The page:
On February 12, 1809, a boy was born who would change the face of science, religion, and ethics around the world. His name was Charles Robert Darwin.
Darwin’s father was a doctor, and he was already forty-three by the time Charles was born at The Mount in Shrewsbury, England. Charles’ four siblings were Marianne, Caroline, Susan, and Erasmus. He was a bright but mischievous boy who made up crazy stories. Sadly, when he was only eight, his mother died, and his sisters were given charge of the household, while his father became more withdrawn than ever.
He didn’t enjoy school much, probably because he was taught the classics and did not have an appreciation for them. However, five years later, he and his brother Erasmus Darwin set up a makeshift chemistry lab in a shed, where they learned basic scientific principles of experimentation. Obviously, as seen in his later life, Darwin had a great potential for knowledge.
At sixteen, his father took him out of school and reprimanded him for his idleness. It seems Darwin was too idle and one of his few interests was actually rat-trapping! His father made him an assistant in his medical business so that the young Darwin would apply himself and be kept out of mischief. Then, his father decided that Charles should go to medical school, so that he would follow his father’s and his grandfather’s career path.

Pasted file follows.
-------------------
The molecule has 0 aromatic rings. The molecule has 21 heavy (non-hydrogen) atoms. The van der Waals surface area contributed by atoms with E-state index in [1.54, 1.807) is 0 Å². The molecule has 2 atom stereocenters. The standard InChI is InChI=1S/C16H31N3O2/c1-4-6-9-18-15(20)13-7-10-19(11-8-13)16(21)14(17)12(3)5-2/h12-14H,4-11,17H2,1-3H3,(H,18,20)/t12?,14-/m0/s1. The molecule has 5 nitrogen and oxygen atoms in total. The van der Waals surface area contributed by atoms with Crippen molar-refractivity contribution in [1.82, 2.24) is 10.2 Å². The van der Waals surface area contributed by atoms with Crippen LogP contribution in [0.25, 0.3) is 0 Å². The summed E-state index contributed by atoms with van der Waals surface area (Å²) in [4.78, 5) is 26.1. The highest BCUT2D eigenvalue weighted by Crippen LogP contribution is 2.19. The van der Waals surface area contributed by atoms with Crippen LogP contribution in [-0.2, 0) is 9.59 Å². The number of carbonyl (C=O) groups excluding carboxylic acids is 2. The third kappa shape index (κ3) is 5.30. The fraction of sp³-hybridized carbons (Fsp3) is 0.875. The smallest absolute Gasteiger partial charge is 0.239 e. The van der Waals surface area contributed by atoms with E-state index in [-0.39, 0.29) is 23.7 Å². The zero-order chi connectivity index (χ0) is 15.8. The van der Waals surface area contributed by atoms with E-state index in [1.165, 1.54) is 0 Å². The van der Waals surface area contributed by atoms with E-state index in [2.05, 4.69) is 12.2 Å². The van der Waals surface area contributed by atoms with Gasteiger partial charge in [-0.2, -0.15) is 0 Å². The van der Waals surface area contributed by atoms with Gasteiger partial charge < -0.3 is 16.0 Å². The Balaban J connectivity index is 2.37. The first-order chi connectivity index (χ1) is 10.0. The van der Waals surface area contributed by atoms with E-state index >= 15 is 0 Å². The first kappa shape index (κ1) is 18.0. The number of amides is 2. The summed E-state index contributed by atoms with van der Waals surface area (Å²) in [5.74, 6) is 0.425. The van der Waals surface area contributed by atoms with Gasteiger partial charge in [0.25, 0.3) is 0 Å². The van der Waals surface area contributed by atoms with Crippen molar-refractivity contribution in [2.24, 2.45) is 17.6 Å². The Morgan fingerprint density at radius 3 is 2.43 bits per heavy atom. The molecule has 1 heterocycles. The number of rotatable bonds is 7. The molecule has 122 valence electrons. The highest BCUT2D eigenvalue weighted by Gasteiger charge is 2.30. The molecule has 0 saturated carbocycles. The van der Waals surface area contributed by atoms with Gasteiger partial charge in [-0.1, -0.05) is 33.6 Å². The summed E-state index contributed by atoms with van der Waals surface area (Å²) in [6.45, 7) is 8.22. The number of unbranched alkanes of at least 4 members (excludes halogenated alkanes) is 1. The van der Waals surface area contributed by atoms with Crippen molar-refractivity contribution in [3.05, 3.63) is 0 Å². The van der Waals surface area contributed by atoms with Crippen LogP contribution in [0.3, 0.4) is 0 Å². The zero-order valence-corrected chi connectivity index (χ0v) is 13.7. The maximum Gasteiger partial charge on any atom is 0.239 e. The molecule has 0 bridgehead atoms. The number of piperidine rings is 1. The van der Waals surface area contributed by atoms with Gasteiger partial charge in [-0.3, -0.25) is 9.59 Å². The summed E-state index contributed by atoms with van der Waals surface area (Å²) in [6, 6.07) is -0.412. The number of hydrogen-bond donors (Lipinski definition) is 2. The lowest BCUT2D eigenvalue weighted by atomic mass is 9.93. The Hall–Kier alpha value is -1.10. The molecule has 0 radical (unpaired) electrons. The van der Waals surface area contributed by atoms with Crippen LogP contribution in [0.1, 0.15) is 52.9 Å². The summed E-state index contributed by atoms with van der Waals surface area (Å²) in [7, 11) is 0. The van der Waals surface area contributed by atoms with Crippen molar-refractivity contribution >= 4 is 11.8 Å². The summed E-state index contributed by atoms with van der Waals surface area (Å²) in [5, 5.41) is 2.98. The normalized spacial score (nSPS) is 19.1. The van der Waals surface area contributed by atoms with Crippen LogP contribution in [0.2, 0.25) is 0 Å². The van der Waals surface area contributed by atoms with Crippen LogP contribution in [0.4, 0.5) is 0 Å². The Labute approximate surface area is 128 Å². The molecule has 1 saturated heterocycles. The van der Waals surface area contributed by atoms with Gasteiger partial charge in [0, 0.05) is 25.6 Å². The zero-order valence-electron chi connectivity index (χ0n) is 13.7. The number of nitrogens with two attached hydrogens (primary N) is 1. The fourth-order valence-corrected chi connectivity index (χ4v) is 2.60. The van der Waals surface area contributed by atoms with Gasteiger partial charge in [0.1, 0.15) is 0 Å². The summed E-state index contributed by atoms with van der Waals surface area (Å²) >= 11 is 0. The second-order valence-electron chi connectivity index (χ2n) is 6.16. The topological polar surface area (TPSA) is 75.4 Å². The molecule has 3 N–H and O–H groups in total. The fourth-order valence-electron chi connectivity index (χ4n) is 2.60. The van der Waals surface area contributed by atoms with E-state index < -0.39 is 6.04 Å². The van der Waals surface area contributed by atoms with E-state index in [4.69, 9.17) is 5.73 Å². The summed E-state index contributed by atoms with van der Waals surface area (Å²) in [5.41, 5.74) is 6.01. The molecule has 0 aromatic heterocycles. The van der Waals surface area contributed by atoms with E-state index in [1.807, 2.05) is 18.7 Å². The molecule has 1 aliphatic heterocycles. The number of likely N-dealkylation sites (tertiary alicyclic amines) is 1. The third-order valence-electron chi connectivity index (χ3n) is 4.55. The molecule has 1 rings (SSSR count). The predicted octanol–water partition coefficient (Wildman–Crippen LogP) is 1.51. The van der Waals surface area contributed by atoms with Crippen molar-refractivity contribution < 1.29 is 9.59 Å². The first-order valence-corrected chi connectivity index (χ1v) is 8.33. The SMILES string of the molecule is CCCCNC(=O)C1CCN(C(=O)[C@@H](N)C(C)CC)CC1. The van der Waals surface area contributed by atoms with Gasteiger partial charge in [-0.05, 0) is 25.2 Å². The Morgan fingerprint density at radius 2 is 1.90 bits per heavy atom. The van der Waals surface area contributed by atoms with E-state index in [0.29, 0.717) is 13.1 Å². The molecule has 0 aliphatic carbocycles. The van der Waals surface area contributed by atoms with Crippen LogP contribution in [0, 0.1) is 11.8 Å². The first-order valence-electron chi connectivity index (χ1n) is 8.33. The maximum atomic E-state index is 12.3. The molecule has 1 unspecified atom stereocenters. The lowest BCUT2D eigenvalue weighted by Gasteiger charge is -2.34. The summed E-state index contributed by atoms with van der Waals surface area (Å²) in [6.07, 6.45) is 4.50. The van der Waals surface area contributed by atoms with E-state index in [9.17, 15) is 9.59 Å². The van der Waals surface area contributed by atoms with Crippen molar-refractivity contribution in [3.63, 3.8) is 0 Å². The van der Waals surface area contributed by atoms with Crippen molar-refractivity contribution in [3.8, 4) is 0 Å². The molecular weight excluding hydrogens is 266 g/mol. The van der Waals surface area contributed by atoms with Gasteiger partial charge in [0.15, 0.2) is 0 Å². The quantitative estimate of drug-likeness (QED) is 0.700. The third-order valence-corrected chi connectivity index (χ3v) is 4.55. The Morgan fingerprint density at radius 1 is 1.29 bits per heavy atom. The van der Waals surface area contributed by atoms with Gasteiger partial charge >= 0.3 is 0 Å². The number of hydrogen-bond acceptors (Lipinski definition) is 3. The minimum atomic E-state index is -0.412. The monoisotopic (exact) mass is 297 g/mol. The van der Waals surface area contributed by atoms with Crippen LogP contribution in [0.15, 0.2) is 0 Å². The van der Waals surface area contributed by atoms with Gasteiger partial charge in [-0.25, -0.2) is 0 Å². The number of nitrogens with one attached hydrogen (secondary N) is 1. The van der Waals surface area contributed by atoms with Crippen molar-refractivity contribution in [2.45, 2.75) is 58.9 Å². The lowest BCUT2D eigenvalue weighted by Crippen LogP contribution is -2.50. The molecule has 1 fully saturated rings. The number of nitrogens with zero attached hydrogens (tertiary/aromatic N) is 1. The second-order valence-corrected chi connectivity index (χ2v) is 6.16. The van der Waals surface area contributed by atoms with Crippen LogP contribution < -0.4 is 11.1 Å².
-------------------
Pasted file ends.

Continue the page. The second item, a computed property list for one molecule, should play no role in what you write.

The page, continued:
Unfortunately for Darwin’s father, the restless Charles did not take a liking to living with his brother across from the university. Apparently, not only did Darwin think medicine absurdly boring, but the sight of blood was abhorrent to him! He did, however, enjoy the chemistry lectures given there. His first year at the school was not part...
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...s bored because now he had nothing to do! His health went slowly downhill, and then he had violent seizures, chest pain, and heart problems. He died on April 29, 1882, at 4:00 pm with his family gathered around him.
It is interesting to note that, contrary to popular belief, Darwin was not buried next to Sir Isaac Newton, but was in fact entombed beside his old friend, Sir John Herschel. Newton’s tomb is about twenty feet away, and monuments for other famous men are scattered around in close proximity.
Overall, Darwin’s life was full of contradictions. He once hated geology, then loved it. He created one of the greatest tools that helps to chisel away at religion, but he himself never intended it for such use. No matter what, no one can dispute that, whether for good or for bad, in the seventy-three years he was alive, Charles Darwin truly changed our world.
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